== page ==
The book that I’m reading at the moment has become a true classic in our house. Published back in 2012, Nicola Davies and Mark Hearld’s A First Book of Nature, has become a staple of our reading year. The forerunner of this year’s Greenaway longlisted First Book of Animals (illustrated by Petr Horacek), the book journeys through the four seasons in a mix of poetry and lyrical prose, offering scraps of recipes, facts, fragments and observations to remind us of the wonder and diversity of the natural world.
I’m blown away each time I return to it by the richness of the illustrations – colour simply floods the page (no white margins here) perfectly capturing the essence of each season. Mark Hearld’s collages are vibrant and evocative: a mixture of direct observation and characteristic nostalgia. I’m a fan anyway but they seem to me to perfectly capture the essence and experiences being related in Nicola Davies’ words.
The book deals with each season in turn but it is always ‘Spring’ which holds the greatest draw for me. I can’t see the buds opening on the cherry blossom without thinking of this book: ‘Last week the twigs were just twigs, Bare and black and boring, But now – blossom!’.
I think that this is essentially the root of its enduring appeal: no matter the time of year, no matter the location you will find an image or a phrase that totally encapsulates your experience of the natural world. The nature that it records is universal and recognisable for children everywhere. It takes us through urban landscapes, woodlands, back gardens fields and beaches so that in a single page turn we can jump from the garden pond to the rockpool.
The book excels by not simply describing the season but rather the experience of it. Davies tells us that Lamb’s tails wiggle when they’re happy…you’ll see it when a lamb is feeding. It butts its mum and starts to suck, Then watch the tail go!’ but she also tells us that we’ll see them and want to smile. How true! It’s this beguiling mix of the practical and the poetical that has ensured that we keep returning to it year after year.
This week I’ve been reading Jackie Morris’s Greenaway 2018 nominated The White Fox – given the weather we’ve had this week, I couldn’t have hoped for a better book!
The day the fox comes, things begin to change for Sol. He’s adrift too, lost in the big city with his father, longing for the wild and frozen north. The fox offers a way back, a chance to reconnect, to find his way home.
Blue grey wintry tones set against the thick cream paper stock that is Barrington Stoke’s trademark make this the perfect book to curl up with on a wintry evening. Jackie Morris once again weaves words and pictures into a pocket sized work of beauty.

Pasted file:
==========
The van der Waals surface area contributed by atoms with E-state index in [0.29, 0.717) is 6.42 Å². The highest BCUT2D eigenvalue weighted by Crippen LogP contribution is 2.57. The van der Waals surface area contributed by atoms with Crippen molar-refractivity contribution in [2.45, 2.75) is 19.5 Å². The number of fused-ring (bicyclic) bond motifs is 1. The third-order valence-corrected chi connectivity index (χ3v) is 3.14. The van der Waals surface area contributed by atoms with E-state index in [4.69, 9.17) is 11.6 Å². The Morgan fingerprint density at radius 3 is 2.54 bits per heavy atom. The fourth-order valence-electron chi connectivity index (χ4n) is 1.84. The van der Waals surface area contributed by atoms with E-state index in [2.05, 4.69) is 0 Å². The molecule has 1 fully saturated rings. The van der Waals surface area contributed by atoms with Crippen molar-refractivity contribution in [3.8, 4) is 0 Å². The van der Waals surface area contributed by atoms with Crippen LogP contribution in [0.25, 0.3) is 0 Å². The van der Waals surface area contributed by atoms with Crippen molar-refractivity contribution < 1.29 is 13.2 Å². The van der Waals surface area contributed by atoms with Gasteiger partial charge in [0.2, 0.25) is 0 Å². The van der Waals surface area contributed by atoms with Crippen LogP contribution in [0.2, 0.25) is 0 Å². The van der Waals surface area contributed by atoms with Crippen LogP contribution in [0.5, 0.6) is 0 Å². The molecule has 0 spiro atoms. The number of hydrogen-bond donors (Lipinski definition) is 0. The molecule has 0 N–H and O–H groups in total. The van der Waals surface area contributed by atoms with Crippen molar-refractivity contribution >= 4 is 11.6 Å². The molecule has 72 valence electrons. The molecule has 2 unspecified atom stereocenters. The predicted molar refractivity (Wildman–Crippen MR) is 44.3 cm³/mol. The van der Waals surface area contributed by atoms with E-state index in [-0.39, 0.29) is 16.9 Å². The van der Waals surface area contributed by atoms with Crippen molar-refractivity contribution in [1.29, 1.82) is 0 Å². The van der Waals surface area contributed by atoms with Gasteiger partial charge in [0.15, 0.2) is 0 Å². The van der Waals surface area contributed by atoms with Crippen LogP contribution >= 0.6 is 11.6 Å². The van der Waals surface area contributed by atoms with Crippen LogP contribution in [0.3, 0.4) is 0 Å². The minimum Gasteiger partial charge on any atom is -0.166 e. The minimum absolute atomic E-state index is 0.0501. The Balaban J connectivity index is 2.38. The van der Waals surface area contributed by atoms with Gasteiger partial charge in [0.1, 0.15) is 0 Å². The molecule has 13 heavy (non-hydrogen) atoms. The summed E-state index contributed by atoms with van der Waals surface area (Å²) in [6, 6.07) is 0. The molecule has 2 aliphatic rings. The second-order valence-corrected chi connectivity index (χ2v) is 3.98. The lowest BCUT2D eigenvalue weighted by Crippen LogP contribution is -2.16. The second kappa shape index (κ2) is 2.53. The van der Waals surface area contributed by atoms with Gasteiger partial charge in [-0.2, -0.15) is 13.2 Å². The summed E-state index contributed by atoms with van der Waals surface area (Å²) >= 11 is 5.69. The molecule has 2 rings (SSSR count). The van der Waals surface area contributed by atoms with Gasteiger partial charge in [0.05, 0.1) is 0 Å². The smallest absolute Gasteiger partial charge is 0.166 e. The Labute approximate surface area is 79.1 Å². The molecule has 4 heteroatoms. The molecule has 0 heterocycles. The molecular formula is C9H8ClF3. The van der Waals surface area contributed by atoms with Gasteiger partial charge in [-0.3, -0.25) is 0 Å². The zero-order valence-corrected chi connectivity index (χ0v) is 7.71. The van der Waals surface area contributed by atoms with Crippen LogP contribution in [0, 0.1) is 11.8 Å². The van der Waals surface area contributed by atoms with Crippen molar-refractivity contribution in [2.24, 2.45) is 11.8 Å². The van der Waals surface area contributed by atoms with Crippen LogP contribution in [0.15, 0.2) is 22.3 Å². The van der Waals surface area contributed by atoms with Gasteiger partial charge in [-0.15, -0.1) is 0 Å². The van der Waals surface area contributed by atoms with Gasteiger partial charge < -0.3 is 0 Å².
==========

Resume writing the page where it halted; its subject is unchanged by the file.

At only 84 pages long the story is deceptively deep. Sol, bullied at school and adrift in a big city, feels a natural affinity with the white fox which mysteriously turns up on Seattle’s docks. It offers him a way back home and a reconnection with both the wild landscape of Alaska and his family.
The whole book breathes: clutches of snowy birch trees offer punctuation to the text and a tiny fox rushes along the bottom corner whilst gloriously saturated double page spreads allow the reader a moment of quiet reflection to connect to the wider themes of the book.
Both Sol and the fox begin the story profoundly out of place – beautifully conveyed in the opening illustrations which show the fox lost among the dark and overwhelming man made structures. However, as Sol’s connection to the fox, and indeed his own family, develops the colour palette lightens and we progress through the shining snow of the forest and the emerald green backdrop of his grandmother’s house to culminate in the shimmering, gold spangled, blue of the night sky. There is a satisfying sense of a journey having taken place – both literal and emotional. A truly satisfying read.
Much Ado About Shakespeare – The Life and Times of William Shakespeare: a literary picture book by Donovan Bixley
April 23rd is Shakespeare Day so it seemed fitting that our ‘What We’re Reading Wednesday’ for this week should be Shakespearey. This is in fact a book that I wanted to nominate for this year’s Greenaway Award but the fact that it is a New Zealand import made it disappointingly ineligible. It is, however, a corker of a book that deserves some shouting about!
The subtitle says it all: ‘The Life and Times of William Shakespeare: a literary picture book’. Bixley says his aim is to offer a new interpretation of Shakespeare’s world: a play on words and pictures that attempts to draw back the curtain and shed light on the bright and exuberant world of Shakespeare’s life and times.
Double page spreads combine words from the plays and map them on to historical fact/context. The fact that the known details of Shakespeare’s life are pretty sparse allows Bixley some fun with his interpretations (Macbeth’s ‘double, double toil and trouble’ accompanies the birth of Shakespeare’s twins). It is a work of speculation but a joyous one at that that allows us a gateway to this world.